“I always felt that she knew how to integrate the drums with the vocals. She knew just where to place her fills so they worked with the lead and harmony vocals. That was a big influence on me, as I tend to do the same. I’ve recently seen footage of her doing drum solos, and man, she nailed them! She really was quite an exquisite drummer.” Debbi Peterson – The Bangles
The voice of Karen Carpenter is sometimes thought of as the very definition of that kind of soft focus, easy listening, 1970’s schmaltz, and exactly the kind of thing that Punk was poised to provide a potent antidote to. Karen has been seen as the sonic crimplene in pop’s musical wardrobe, and with a voice like warm syrup, for some it’s hard to think of her as anything else.
The early 1970s had provided us with very few visible female musicians, let alone high profile, successful ones that we might see on TV. Yet there, amongst all the sweaty faced boys of rock, we had Karen. In the 1975 Playboy poll, Karen was voted Best Rock Drummer of the year, even pipping Zep’s John Bonham to the post, all at a time, when as a female drummer, Karen was pretty much in a field of one. You see before slipping into that nylon leisure dress and taking the spotlight at the front of the stage, Karen’s first love was drumming. Begging her parents for a Ludwig drum kit, she had initially formed a teenage all girl band with High School friends, going by the name Two Plus Two, who lasted right up until the day she suggested her brother Richard join the group as well.
As part of The Carpenters, Karen still considered herself to be “a drummer who sang” but even as the face and the main vocalist of the band, Karen still drummed in the studio, providing the beat on tracks including “Close To You”, “Please Mr Postman”, “Yesterday Once More” and “Sing”.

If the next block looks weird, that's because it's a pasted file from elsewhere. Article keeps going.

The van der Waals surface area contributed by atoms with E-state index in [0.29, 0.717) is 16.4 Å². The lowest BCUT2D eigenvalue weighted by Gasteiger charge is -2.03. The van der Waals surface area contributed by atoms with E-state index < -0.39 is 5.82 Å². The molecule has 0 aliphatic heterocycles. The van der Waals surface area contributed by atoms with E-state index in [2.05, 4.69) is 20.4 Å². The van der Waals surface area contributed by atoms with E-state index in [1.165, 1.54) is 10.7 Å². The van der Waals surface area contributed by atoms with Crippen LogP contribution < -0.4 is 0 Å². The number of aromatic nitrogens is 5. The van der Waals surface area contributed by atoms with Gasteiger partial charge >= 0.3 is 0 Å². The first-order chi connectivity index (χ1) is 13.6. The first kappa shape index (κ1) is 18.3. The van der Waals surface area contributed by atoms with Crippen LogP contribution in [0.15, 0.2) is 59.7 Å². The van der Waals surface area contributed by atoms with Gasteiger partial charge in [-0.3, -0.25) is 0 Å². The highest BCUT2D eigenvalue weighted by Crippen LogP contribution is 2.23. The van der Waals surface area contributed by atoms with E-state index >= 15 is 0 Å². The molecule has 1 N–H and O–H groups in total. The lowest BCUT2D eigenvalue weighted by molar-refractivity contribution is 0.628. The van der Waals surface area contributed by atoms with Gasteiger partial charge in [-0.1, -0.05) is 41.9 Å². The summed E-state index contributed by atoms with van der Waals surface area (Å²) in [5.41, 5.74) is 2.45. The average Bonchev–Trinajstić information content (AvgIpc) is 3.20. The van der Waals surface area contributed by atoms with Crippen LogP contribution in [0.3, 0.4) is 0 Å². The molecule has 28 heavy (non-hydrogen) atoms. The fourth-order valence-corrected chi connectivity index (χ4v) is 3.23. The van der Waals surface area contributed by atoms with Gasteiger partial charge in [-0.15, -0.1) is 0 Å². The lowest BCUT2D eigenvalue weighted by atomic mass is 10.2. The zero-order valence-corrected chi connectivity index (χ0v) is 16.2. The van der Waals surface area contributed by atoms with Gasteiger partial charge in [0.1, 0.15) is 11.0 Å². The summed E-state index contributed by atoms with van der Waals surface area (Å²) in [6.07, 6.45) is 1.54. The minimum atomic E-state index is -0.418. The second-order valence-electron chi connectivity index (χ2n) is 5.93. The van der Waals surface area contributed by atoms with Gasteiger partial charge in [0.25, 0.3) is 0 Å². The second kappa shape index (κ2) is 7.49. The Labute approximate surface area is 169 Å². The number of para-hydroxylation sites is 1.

Forced by the era’s recording techniques which included difficulties with isolating the drums and the vocals, along with the physical demands of simultaneously drumming and singing, Karen resigned her drum stool, leaving most of the drumming to session players like Hal Blaine.
By the mid 1970s The Carpenters were huge international stars, and were so in demand that they were often on the sort of mainstream, early evening TV shows and specials that we would get to see, and sometimes, as a sort of TV party piece, Karen would get to play the drums.
Just as Suzi Quatro was our first reference point for girl bass players, Karen was probably the first female drummer that we saw, and what a truly great drummer she was, with a natural talent, rock steady tempo and a real mastery of technique.
The end of Karen’s life is of course sad, but watching her play the drums you can see the joy on her face. While she might seem like an odd choice to crop up in a punk girl post, Karen had that same love of music, that same feisty disregard to the “rules” of a girls role in the band, and by sticking to her drumming guns, we think she also helped to plant a seed in the next generation of little proto-punks. Karen we love you.